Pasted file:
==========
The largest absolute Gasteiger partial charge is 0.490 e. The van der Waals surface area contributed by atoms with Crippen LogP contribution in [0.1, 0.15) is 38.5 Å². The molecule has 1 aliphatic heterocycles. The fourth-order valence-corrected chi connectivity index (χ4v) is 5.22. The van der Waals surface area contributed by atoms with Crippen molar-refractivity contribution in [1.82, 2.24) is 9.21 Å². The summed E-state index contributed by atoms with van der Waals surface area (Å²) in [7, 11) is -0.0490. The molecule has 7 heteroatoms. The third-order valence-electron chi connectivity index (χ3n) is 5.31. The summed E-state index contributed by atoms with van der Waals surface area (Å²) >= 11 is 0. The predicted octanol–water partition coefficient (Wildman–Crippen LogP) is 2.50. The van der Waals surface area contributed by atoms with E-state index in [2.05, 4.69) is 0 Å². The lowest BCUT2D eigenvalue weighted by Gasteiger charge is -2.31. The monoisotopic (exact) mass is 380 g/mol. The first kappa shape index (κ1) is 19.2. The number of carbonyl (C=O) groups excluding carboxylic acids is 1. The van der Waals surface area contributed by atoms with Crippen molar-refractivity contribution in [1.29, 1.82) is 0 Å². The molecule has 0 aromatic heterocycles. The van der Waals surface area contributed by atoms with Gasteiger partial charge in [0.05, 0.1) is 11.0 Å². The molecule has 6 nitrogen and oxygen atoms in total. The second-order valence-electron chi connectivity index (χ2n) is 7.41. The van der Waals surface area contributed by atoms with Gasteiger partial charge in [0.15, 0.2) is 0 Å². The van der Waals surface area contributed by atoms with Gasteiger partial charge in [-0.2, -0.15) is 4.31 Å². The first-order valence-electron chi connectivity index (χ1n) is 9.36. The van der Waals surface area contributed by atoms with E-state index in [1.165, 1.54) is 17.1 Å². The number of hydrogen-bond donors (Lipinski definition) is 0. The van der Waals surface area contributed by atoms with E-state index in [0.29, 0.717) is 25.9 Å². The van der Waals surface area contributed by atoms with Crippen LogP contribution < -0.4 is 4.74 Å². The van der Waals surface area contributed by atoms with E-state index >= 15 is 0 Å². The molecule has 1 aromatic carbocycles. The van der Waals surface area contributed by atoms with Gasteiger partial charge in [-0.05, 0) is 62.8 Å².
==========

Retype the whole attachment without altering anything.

The largest absolute Gasteiger partial charge is 0.490 e. The van der Waals surface area contributed by atoms with Crippen LogP contribution in [0.1, 0.15) is 38.5 Å². The molecule has 1 aliphatic heterocycles. The fourth-order valence-corrected chi connectivity index (χ4v) is 5.22. The van der Waals surface area contributed by atoms with Crippen molar-refractivity contribution in [1.82, 2.24) is 9.21 Å². The summed E-state index contributed by atoms with van der Waals surface area (Å²) in [7, 11) is -0.0490. The molecule has 7 heteroatoms. The third-order valence-electron chi connectivity index (χ3n) is 5.31. The summed E-state index contributed by atoms with van der Waals surface area (Å²) >= 11 is 0. The predicted octanol–water partition coefficient (Wildman–Crippen LogP) is 2.50. The van der Waals surface area contributed by atoms with E-state index in [2.05, 4.69) is 0 Å². The lowest BCUT2D eigenvalue weighted by Gasteiger charge is -2.31. The monoisotopic (exact) mass is 380 g/mol. The first kappa shape index (κ1) is 19.2. The number of carbonyl (C=O) groups excluding carboxylic acids is 1. The van der Waals surface area contributed by atoms with Crippen molar-refractivity contribution in [1.29, 1.82) is 0 Å². The molecule has 0 aromatic heterocycles. The van der Waals surface area contributed by atoms with Gasteiger partial charge in [0.05, 0.1) is 11.0 Å². The molecule has 6 nitrogen and oxygen atoms in total. The second-order valence-electron chi connectivity index (χ2n) is 7.41. The van der Waals surface area contributed by atoms with Gasteiger partial charge in [0.15, 0.2) is 0 Å². The van der Waals surface area contributed by atoms with Gasteiger partial charge in [-0.2, -0.15) is 4.31 Å². The first-order valence-electron chi connectivity index (χ1n) is 9.36. The van der Waals surface area contributed by atoms with E-state index in [1.165, 1.54) is 17.1 Å². The number of hydrogen-bond donors (Lipinski definition) is 0. The van der Waals surface area contributed by atoms with E-state index in [0.29, 0.717) is 25.9 Å². The van der Waals surface area contributed by atoms with Crippen LogP contribution < -0.4 is 4.74 Å². The van der Waals surface area contributed by atoms with E-state index >= 15 is 0 Å². The molecule has 1 aromatic carbocycles. The van der Waals surface area contributed by atoms with Gasteiger partial charge in [-0.05, 0) is 62.8 Å².